Digital printing for corrugated is an important growth area now poised to compete with traditional printing methods, says Francois Martin, Senior Graphic Industry Consultant. He talks to Club FESPA about the opportunities of the corrugated print industry - and how its future rides on flexibility.
“Digital printing for the corrugated industry is a new technology that everyone is looking at,” says Martin, former Global Marketing Head for HP Graphics Solutions Business
“In terms of the key areas of packaging manufacturing, digital printing has totally transformed the production of labels in the last ten years, with the digital adoption of labels currently standing at around 20 per cent.
“For the other three packaging segments (flexible packaging, folding cartons and corrugated), digital adoption is below 1 per cent. But thanks to important advances in the industry, we now finally have the technology to fully adopt digital printing for corrugated – and this segment is the next to transform. 2018 could be the tipping point for digital in that sense.”
The power of brand
The main reason for this, says Martin, is the appetite from brand owners for increased flexibility and customisation. Packaging has long been considered one of the most important customer touch points, and with e-commerce firmly embedded in consumer practice, brands are keen to make the most of this interaction with their customer base.
“Most of us regularly buy all manner of products online – and when we do so, everything comes packaged in a corrugated box. [Brands] are now looking at using boxes as part of the shopping experience.”
The ability with digital to print on demand, or in short runs, allows brands to print tailored messages for their customers on their packaging based on location, previous purchases, gender and more. And with brand owners constantly trying to speed up the time to market on product launches digital printing is key – for speed, and for flexibility of changes in design and messaging.
“Until now digital corrugated was good quality but slow, and expensive. But companies like EFI, HP and Durst have finally developed new solutions that are delivering what brand owners are expecting with the introduction of high speed, single pass printing.
Due to the lack of moving printheads moving in multi-pass to single-pass means increased speed and reduced costs. “Now you can really do things in volume – no longer is digital corrugated printing reserved for prototyping.”
Corrugated point of sale (POS) displays are also growing in importance, and in some cases helping to support a more cost-effective business model.
“You have a new retail format for so-called ‘cheap’ supermarkets where you have POSs one after the other. LIDL, for example, is low cost – and to be able to achieve this, they don’t have so many staff working in store. So they install pallets with displays carrying goods directly onto the shop floor, which reduces the need to touch the goods. So these type of retail chains, ask brand owners to produce more and more using corrugated displays.”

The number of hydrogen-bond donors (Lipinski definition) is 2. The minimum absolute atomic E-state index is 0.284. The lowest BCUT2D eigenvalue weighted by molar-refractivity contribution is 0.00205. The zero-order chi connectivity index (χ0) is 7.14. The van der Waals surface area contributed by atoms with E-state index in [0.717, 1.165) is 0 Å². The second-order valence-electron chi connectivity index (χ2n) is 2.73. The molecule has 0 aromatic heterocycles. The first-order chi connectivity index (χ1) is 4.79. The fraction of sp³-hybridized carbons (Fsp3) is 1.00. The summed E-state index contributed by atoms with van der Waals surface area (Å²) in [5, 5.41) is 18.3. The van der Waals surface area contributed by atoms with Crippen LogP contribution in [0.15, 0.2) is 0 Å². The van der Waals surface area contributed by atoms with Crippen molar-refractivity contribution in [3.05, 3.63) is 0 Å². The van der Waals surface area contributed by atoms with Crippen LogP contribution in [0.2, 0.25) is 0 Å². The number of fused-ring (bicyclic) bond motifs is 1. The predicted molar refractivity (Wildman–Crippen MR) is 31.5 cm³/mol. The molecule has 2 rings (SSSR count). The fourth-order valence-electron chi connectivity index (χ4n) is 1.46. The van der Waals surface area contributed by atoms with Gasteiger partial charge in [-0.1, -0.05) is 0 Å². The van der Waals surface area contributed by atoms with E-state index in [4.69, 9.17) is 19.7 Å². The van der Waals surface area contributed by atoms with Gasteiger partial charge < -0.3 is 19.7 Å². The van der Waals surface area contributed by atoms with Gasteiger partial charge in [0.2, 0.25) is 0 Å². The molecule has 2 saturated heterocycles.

Sustainable and cost-effective
Corrugated, being paper, is also more sustainable than other materials used for product displays like plastic or metallic, which are costly to produce and difficult to recycle.
“And the benefit of digital corrugated is that you only print what you need,” says Martin. “Waste is massively reduced, compared to printing with traditional technologies. You may get 1000 boxes for the same price as 475, but you then increase the likelihood of waste. This is the beauty of digital - it has print on demand capabilities embedded into it.”
But is digital always the more expensive option for productions of scale? Currently, yes: “If you are printing the same box, the break even [between digital and analogue printing] is roughly 1000 boxes. If you print less than 1000 it will be cheaper in digital because there is no set up cost, but if you go for more than 1000 it would be better to print them using conventional printing methods. But in the future, maybe 2 years down the road, the breakeven will go up to maybe 2,000 or 3,000 boxes.”
The future: integrated manufacturing
But where is digital corrugated going next? Martin predicts that the future lies in the integration of the manufacturing process.
“Currently printing, converting and packing are done in three different steps – in the future it could be that these three things are done in one integrated process.
“What might happen is that companies like Amazon, who are today packing and and shipping already packed goods, could instead pack once only the products ordered on-line. They would receive good (eg loudspeakers) with just– just a simple protective film - and Amazon take on the manufacturing of that packaging. No folding carton – just packed in the corrugated box, which is the size of the item needed, is even printed with a customized message from the brand, and is shipped to the customer.
“This won’t be true for all products sold online where packaging is more integral to the item (perfume, for example), but it is my personal belief that this is the way goods manufacturing is going. There will be a need for integrated box lines where you print, fold, cut and glue a tailor made box, and then a robot inserts the product. It will reduce waste and change the way things are done – and it could be done in a large scale maybe five years’ time, with the creation of an integrated machine. Companies like CMC CartonWrap have started to broach this concept.”
by FESPA Staff